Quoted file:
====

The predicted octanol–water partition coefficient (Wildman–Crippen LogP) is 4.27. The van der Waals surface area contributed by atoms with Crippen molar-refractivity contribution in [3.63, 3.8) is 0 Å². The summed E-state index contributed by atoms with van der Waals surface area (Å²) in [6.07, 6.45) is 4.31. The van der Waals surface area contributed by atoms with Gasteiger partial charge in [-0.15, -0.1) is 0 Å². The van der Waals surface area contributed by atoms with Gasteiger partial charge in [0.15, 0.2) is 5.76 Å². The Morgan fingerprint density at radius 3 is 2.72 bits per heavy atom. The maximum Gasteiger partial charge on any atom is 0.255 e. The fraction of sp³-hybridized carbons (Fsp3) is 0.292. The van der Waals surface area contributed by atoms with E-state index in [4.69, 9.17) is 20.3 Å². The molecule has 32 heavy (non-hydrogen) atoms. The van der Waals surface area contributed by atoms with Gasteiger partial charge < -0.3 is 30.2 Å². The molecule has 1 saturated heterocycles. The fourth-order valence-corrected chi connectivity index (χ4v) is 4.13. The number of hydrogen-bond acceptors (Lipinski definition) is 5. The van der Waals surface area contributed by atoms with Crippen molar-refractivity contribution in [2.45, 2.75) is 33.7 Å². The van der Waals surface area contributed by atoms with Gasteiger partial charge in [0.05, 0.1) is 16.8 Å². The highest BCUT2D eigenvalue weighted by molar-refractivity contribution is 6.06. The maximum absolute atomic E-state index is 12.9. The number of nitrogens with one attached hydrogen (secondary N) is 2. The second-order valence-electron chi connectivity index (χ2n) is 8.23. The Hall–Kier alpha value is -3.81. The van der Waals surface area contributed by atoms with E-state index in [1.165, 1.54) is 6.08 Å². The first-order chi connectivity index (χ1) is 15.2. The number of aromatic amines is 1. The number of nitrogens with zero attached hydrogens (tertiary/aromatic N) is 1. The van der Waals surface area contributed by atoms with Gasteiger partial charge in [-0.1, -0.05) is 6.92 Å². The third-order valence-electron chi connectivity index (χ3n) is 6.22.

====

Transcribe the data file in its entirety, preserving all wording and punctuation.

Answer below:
The predicted octanol–water partition coefficient (Wildman–Crippen LogP) is 4.27. The van der Waals surface area contributed by atoms with Crippen molar-refractivity contribution in [3.63, 3.8) is 0 Å². The summed E-state index contributed by atoms with van der Waals surface area (Å²) in [6.07, 6.45) is 4.31. The van der Waals surface area contributed by atoms with Gasteiger partial charge in [-0.15, -0.1) is 0 Å². The van der Waals surface area contributed by atoms with Gasteiger partial charge in [0.15, 0.2) is 5.76 Å². The Morgan fingerprint density at radius 3 is 2.72 bits per heavy atom. The maximum Gasteiger partial charge on any atom is 0.255 e. The fraction of sp³-hybridized carbons (Fsp3) is 0.292. The van der Waals surface area contributed by atoms with E-state index in [4.69, 9.17) is 20.3 Å². The molecule has 32 heavy (non-hydrogen) atoms. The van der Waals surface area contributed by atoms with Gasteiger partial charge < -0.3 is 30.2 Å². The molecule has 1 saturated heterocycles. The fourth-order valence-corrected chi connectivity index (χ4v) is 4.13. The number of hydrogen-bond acceptors (Lipinski definition) is 5. The van der Waals surface area contributed by atoms with Crippen molar-refractivity contribution in [2.45, 2.75) is 33.7 Å². The van der Waals surface area contributed by atoms with Gasteiger partial charge in [0.05, 0.1) is 16.8 Å². The highest BCUT2D eigenvalue weighted by molar-refractivity contribution is 6.06. The maximum absolute atomic E-state index is 12.9. The number of nitrogens with one attached hydrogen (secondary N) is 2. The second-order valence-electron chi connectivity index (χ2n) is 8.23. The Hall–Kier alpha value is -3.81. The van der Waals surface area contributed by atoms with E-state index in [1.165, 1.54) is 6.08 Å². The first-order chi connectivity index (χ1) is 15.2. The number of aromatic amines is 1. The number of nitrogens with zero attached hydrogens (tertiary/aromatic N) is 1. The van der Waals surface area contributed by atoms with Gasteiger partial charge in [-0.1, -0.05) is 6.92 Å². The third-order valence-electron chi connectivity index (χ3n) is 6.22.